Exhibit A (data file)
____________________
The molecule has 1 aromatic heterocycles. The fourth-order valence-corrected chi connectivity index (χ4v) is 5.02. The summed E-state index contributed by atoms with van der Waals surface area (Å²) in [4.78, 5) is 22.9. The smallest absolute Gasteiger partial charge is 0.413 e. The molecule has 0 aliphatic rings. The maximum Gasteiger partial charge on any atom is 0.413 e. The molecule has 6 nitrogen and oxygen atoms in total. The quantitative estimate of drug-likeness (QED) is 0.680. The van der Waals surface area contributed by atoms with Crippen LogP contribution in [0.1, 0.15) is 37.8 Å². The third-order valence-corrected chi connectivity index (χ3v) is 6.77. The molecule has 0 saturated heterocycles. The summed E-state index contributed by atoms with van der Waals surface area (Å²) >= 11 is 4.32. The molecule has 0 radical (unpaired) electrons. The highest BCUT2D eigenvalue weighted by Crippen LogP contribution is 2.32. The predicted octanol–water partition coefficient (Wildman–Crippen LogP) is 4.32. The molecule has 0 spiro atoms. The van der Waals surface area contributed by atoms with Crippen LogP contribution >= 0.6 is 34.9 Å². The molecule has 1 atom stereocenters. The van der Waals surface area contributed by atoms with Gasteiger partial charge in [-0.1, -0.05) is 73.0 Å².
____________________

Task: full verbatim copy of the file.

The molecule has 1 aromatic heterocycles. The fourth-order valence-corrected chi connectivity index (χ4v) is 5.02. The summed E-state index contributed by atoms with van der Waals surface area (Å²) in [4.78, 5) is 22.9. The smallest absolute Gasteiger partial charge is 0.413 e. The molecule has 0 aliphatic rings. The maximum Gasteiger partial charge on any atom is 0.413 e. The molecule has 6 nitrogen and oxygen atoms in total. The quantitative estimate of drug-likeness (QED) is 0.680. The van der Waals surface area contributed by atoms with Crippen LogP contribution in [0.1, 0.15) is 37.8 Å². The third-order valence-corrected chi connectivity index (χ3v) is 6.77. The molecule has 0 saturated heterocycles. The summed E-state index contributed by atoms with van der Waals surface area (Å²) >= 11 is 4.32. The molecule has 0 radical (unpaired) electrons. The highest BCUT2D eigenvalue weighted by Crippen LogP contribution is 2.32. The predicted octanol–water partition coefficient (Wildman–Crippen LogP) is 4.32. The molecule has 0 spiro atoms. The van der Waals surface area contributed by atoms with Crippen LogP contribution >= 0.6 is 34.9 Å². The molecule has 1 atom stereocenters. The van der Waals surface area contributed by atoms with Gasteiger partial charge in [-0.1, -0.05) is 73.0 Å².